CAPE CANAVERAL, Fla. (Reuters) – Elon Musk’s SpaceX was due to launch 60 small satellites into low-Earth orbit on Wednesday, part of his rocket company’s plan to sell Internet service beamed from space to fund his grander interplanetary ambitions.
FILE PHOTO: A SpaceX Falcon 9 rocket (in center, in a horizontal position), is readied for launch on a supply mission to the International Space Station on historic launch pad 39A at the Kennedy Space Center in Cape Canaveral, Florida, U.S., February 17, 2017. REUTERS/Joe Skipper/File Photo
The billionaire entrepreneur and chief executive officer of Tesla Inc praised the mission and the design of the satellites on a call with reporters ahead of the launch but cautioned that success was far from guaranteed.
“It’s possible that some of these satellites may not work,” Musk said. “It’s a small possibility that all of the satellites will not work. We’ve done everything we can to maximize the probability of success.”
Musk said he expects launch services revenue to top out around $3 billion per year, making Starlink key to generating the cash that privately held SpaceX needs to fund Musk’s larger dream of developing a new Starship capable of flying paying customers to the moon and eventually trying to colonize Mars.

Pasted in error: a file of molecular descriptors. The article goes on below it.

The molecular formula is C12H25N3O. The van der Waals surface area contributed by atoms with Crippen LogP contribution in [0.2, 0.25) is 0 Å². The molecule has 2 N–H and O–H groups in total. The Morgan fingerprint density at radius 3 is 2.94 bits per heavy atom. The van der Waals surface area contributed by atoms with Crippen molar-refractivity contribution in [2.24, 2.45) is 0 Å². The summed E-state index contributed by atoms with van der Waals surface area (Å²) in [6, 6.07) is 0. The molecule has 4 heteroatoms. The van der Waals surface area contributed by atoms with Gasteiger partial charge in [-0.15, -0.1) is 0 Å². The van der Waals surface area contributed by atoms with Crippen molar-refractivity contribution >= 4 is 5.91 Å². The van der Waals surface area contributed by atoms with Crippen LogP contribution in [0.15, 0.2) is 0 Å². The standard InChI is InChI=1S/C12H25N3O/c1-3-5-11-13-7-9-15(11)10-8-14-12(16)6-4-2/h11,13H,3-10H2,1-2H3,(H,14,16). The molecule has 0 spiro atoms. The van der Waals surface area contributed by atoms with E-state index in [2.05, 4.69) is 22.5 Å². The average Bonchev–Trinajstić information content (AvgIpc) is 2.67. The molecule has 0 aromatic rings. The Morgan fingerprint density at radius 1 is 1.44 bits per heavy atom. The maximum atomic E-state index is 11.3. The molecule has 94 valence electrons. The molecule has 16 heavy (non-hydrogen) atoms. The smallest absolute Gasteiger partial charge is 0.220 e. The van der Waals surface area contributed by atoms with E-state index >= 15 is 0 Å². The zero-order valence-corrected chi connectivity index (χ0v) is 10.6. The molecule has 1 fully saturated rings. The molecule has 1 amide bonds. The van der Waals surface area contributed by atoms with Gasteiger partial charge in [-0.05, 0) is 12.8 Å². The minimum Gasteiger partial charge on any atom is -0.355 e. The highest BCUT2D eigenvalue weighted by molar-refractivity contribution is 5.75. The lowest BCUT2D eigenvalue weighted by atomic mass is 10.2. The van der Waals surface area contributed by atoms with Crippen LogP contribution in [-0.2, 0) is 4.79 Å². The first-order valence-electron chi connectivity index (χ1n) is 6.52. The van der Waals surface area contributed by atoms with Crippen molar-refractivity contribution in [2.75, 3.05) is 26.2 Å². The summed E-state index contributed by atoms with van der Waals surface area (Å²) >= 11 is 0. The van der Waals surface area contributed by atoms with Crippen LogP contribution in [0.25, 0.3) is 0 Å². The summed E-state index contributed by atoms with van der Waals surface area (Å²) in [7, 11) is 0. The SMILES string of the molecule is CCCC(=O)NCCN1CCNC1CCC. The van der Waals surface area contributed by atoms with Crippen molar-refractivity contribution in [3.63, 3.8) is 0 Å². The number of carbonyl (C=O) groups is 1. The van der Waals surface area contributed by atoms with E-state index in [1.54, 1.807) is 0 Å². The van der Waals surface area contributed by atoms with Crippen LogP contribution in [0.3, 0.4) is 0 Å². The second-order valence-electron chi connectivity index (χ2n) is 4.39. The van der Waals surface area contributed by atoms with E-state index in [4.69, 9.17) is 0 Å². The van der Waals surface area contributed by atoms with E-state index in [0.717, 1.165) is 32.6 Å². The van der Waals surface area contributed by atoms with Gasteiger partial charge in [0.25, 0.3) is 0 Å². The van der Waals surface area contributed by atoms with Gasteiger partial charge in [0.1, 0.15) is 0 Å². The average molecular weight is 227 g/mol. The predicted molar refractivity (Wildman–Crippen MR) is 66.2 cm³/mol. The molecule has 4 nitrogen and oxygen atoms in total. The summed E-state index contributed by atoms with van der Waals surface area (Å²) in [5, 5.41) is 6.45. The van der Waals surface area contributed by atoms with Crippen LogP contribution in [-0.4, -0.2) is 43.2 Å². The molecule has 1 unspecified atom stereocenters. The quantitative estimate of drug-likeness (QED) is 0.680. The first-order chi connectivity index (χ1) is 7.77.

“We think this is a key stepping stone on the way toward establishing a self-sustaining city on Mars and a base on the moon,” Musk said.
The first 60 Starlink satellites, stacked together atop a SpaceX Falcon 9 rocket, were due to blast off from the Cape Canaveral Air Force Station in Florida at 10:30 p.m.
Musk plans to send as many as 12,000 satellites into space as soon as 2024 to make high-speed internet available from space across the world.
But he faces stiff competition. In February, satellites built by Airbus SE and partner OneWeb blasted off from French Guiana, the first step in a similar plan to give millions of people in remote and rural areas high-speed internet from space.
Companies LeoSat Enterprises and Canada’s Telesat are also working to build data networks with hundreds or even thousands of tiny satellites that orbit closer to Earth than traditional communications satellites, a radical shift made possible by leaps in laser technology and computer chips.
Musk said SpaceX has “sufficient capital” to get Starlink to an operational level but would potentially need to raise money if things go wrong with the multibillion-dollar endeavor.
Musk has faced other challenges. In November the entrepreneur, frustrated with the pace at which Starlink satellites were being developed, fired at least seven people on the program’s senior management team at a campus in Redmond, Washington, outside of Seattle, Reuters reported.
Reporting by Joey Roulette in Cape Canaveral, Florida; Writing and additional reporting by Eric M. Johnson in Seattle; Editing by Cynthia Osterman